Dean, James, 70 Dee, Sandra, 69, 76; casting as Gidget, 75, 76, 78; film characterizations, 76; film roles, 76 delinquency, in Rebel without a Cause, 70 Denver Republican, 52 Denver Rocky Mountain News, 52 Denver Tribune, 52 DePaulo, Bella, 4, 16, 18, 83; Singled Out: How Singles are Ste­reo­typed, Stigmatized, and Ignored and Still Live Happily Ever ­After 3, 26n10 Deutsch, Sarah, 4, 48, 54 Didion, Joan, “The ­Great Reprieve,” 74 digital humanities proj­ects, 25n4 divorce: advice books for ­women, 110–111; childless c­ ouples and, 104, 107; c­ hildren, effects on, 104, 105, 108; “cooperative divorce,” 108; c­ ouples with c­ hildren and, 107; financial aspects of, 108; legalized, United States and 115n7; no-­fault divorce, effects of, 103; psychological aspects of, 108 divorce advice books, 110–111; ABC of Divorce (Bacal and Sloane), 111; ­Mothers on Their Own (Rochford), 111; One-­Parent ­Family, The (Wolf and Stein), 111–112; Raising Your Child in a Fatherless Home (Jones), 111; You Can Start All Over (Roulston), 117n54 divorce confessionals, 108–109, 110–111; anonymous publication of, 108; ­children, effects of divorce on, 116n33; “Divorce and the Child,” 108; “­Mother of Two,” 109; regrets expressed in, 108–109; as a venue for divorced ­mothers, 109; “Who Gets the ­Children?,” 108 divorced families, 103; debates about, 104; increase in (1945–1965), 110; parenting and, 103; perception of in the United States, 103; portrayal in film, 106; portrayal in novels, 104–105, 106, 107; postwar increase in, 110 divorced m ­ others: advice books for (1940s), 110–111; attitude t­ oward, 102; autobiographical narratives, 108, 116n33; awareness of position in American society, 108; bound to the home and ­family, 134; child custody and, 103, 104; class differences, 111; in Custom of the Country, The (Wharton), 105; dilemmas faced by, 113, 114; in divorce novels, 105; economic vulnerability of, 103, 109, 110, 111; gender roles and, 103, 113; images, attempted rehabilitation of, 104; in Lucy Show, The, 113; Mad Men (2007–2015) and, 102–103; middle-­class lifestyles, maintenance of, 112; motherhood, exclusion

Index from discussions, 107; motherhood, status of, 113–114; mothering, exclusion from discussions, 103; in novels and films, 102–103, 105–107, 108, 109–110, 113; nuclear ­family mold, exclusion from, 112; in the postwar years, 109–110; regrets expressed by, 108–109; remarriage and, 112; sexual availability, perception of, 110; sexual intercourse, advised to abstain from, 111, 112; sexual threat of, 104, 112; sexuality, 103, 110, 112; single status of, 103, 109–110; social exclusion, 112; social prob­lem of, 104; social vulnerability of, 103, 109–110; ste­reo­t ypes, 104, 113; in the United States (1920–1965), 102–114; white-­collar work and, 111. See also divorce confessionals divorce novels, 104–105, 110–111; ­Children of Divorce (Johnson), 106; ­Children, The (Wharton), 115n18; Custody ­Children (Young), 107; Custom of the Country, The (Wharton), 105; Divorce and the American Divorce Novel 1858–1937 (Barnett), 115n8, 115n15; “Recent American Divorce Novels, 1938–1945,” 115n8; What Maisie Knew (James), 105 divorced parents: remarriage and, 112; self-­help organ­izations, 112–113 divorcées, 9, 18, 158; appellation “Mrs.” and, 18; childless divorcées, portrayal of, 104, 167; financial advice, 111; mid-­century divorcées, 67; perception of, 167; remarriage and, 112; return to singleness, 8; visibility for, 5 divorce rates: decline in the 1950s, 110; in the United States, 103, 104, 110 divorce revolution (1970s), 103 Doan, Laura, 3 Doerfer, Jane: ­Going Solo in the Kitchen, 121, 122; single state, advantage of, 127 Doherty, Thomas, 70, 72 domestic guides, 129n1 domestic ­labors, 8; enjoyment in fin de siècle texts, 142, 143, 145, 147, 150; single ­women and, 68, 134 domestic longings, single ­women and, 138–139 domestic ser­v ice, 187, 188, 189. See also nannies Domestic Workers Bill of Rights Act (2019), 192n34 Domestic Workers United, 188 domesticity, 22; alternative, 134; culture of 130n13; elite/bourgeois, 175, 176, 177–178, 187, 188; feminized, 14; ideologies of, 177; marginal figures and, 140; nannies and, 178–179, 180, 182, 183, 185, 189; servants and, 190n1; single w ­ omen and, 146, 149,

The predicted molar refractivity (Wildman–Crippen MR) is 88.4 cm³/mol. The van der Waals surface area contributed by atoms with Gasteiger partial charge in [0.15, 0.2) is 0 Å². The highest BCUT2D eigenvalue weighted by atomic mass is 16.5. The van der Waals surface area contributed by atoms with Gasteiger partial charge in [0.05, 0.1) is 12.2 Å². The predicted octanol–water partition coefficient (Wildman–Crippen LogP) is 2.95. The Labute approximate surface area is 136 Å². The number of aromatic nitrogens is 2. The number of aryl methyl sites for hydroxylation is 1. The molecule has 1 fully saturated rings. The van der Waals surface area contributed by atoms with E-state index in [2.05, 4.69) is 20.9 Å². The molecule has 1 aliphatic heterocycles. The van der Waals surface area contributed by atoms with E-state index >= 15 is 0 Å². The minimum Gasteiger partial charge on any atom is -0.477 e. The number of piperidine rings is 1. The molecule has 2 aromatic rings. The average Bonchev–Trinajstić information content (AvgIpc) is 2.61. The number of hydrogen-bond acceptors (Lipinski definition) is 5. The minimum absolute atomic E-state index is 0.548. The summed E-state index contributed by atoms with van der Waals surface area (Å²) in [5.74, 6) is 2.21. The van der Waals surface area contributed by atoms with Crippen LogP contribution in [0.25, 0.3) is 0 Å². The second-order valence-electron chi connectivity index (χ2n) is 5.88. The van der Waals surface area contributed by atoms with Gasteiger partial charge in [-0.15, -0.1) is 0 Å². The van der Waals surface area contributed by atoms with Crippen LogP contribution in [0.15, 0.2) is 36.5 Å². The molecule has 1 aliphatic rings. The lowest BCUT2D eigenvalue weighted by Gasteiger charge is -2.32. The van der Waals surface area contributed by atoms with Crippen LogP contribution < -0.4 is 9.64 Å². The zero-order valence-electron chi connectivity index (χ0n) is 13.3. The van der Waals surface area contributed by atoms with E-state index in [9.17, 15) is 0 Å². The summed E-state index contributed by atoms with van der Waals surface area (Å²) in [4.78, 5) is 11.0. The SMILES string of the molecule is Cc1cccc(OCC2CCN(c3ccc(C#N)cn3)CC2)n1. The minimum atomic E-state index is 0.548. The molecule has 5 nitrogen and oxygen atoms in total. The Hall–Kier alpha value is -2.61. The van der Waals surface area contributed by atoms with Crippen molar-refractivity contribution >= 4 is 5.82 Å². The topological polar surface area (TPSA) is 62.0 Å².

227 159, 161, 162, 172; spinsters, assumptions about, 162; traditional notions of, 125, 129n1; in war­time stories, 159, 170; ­women and, 150, 154n100 Doty, Alexander, 72 Dreiser, Theodore, ­Sister Carrie, 135, 150, 151 Drewery, Claire, 159 Driscoll, Catherine, 74, 79 Drowne, Kathleen, 82 Dyer, Peter John, 70 Edelstein, Sari, 136, 139, 141; Adulthood and Other Fictions, 152n6, 152n9, 152n20, 153n40, 154n95; age in singleness studies, 155n111–112 education, ­women and, 5, 20, 51, 88, 135 Ehrenreich, Barbara, and En­glish, Deirdre, 50, 54, 59 Einfeld, Charles, 41 ends-­oriented criticism: Altman’s views on, 72–73; Gidget and, 72; musicals and, 72–73 Ensor, Sarah, 146 Enstad, Nan, 89 Erens, Patricia, 83 ever-­married, 193, 194 ever-­single ­women, 18; misrepre­sen­ta­tion as “Mrs.” or “Mr.,” 18, 19; surnames, identification and, 18 ­family: archives and, 15; dominant constructions of, 5; dominant ideal of, 2; life outside the ­family, 9. See also nuclear ­family ­family home, 160, 161; escape from, 135, 157, 163, 170; nuclear ­family and, 134; single ­women laboring within, 133; stultifying, Holtby’s perception of, 162 Famous Players, 90 Fass, Paula S.: 1920s, portrayal of, 82; Damned and the Beautiful, The, 83, 97n13 fatherhood, lit­er­a­ture on, 116n39 Felando, Cynthia, 86 female masquerade, in Gidget, 75 femininity: commodified forms of, 178; definition of, 92; discarding, 167; in flapper films, 94–95; hegemonic, 119, 120, 124, 125, 128, 129; Mary Poppins and, 180, 183, 184–185; translated as “submission,” 92, 188; ‘unnatural’, 138; wayward femininity, rest cure for, 58; of working ­women, 168 feminism: celebrity feminism, 1; first-­wave, 183; “HeForShe,” UN campaign, 1; neoliberal formulations of, 189; nineteenth-­century feminists, 137. See also ­women’s liberation movement